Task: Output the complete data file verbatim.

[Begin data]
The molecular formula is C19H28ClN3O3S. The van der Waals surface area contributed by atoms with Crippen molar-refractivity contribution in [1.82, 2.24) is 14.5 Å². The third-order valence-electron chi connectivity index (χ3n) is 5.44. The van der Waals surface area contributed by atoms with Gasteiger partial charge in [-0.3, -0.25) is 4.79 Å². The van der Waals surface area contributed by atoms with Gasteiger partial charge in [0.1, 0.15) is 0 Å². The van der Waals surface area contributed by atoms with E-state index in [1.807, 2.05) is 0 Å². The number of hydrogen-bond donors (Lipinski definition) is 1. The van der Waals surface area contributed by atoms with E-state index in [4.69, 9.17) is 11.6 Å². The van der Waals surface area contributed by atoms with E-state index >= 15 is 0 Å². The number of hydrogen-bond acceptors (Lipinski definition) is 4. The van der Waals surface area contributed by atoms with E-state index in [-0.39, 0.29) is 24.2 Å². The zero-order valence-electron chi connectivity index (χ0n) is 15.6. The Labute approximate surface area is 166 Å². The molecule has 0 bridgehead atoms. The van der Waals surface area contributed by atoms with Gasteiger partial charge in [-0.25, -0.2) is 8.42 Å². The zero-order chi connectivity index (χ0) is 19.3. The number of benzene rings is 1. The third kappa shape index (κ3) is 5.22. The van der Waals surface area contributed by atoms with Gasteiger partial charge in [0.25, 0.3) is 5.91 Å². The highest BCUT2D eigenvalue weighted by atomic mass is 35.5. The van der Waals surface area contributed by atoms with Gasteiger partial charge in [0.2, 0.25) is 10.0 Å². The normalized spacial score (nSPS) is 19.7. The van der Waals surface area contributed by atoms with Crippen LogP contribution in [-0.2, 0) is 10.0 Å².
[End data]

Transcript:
The molecular formula is C19H28ClN3O3S. The van der Waals surface area contributed by atoms with Crippen molar-refractivity contribution in [1.82, 2.24) is 14.5 Å². The third-order valence-electron chi connectivity index (χ3n) is 5.44. The van der Waals surface area contributed by atoms with Gasteiger partial charge in [-0.3, -0.25) is 4.79 Å². The van der Waals surface area contributed by atoms with Gasteiger partial charge in [0.1, 0.15) is 0 Å². The van der Waals surface area contributed by atoms with E-state index in [1.807, 2.05) is 0 Å². The number of hydrogen-bond donors (Lipinski definition) is 1. The van der Waals surface area contributed by atoms with E-state index in [4.69, 9.17) is 11.6 Å². The van der Waals surface area contributed by atoms with E-state index >= 15 is 0 Å². The number of hydrogen-bond acceptors (Lipinski definition) is 4. The van der Waals surface area contributed by atoms with E-state index in [-0.39, 0.29) is 24.2 Å². The zero-order valence-electron chi connectivity index (χ0n) is 15.6. The Labute approximate surface area is 166 Å². The molecule has 0 bridgehead atoms. The van der Waals surface area contributed by atoms with Gasteiger partial charge in [-0.25, -0.2) is 8.42 Å². The zero-order chi connectivity index (χ0) is 19.3. The number of benzene rings is 1. The third kappa shape index (κ3) is 5.22. The van der Waals surface area contributed by atoms with Gasteiger partial charge in [0.25, 0.3) is 5.91 Å². The highest BCUT2D eigenvalue weighted by atomic mass is 35.5. The van der Waals surface area contributed by atoms with Gasteiger partial charge in [0.2, 0.25) is 10.0 Å². The normalized spacial score (nSPS) is 19.7. The van der Waals surface area contributed by atoms with Crippen LogP contribution in [-0.2, 0) is 10.0 Å².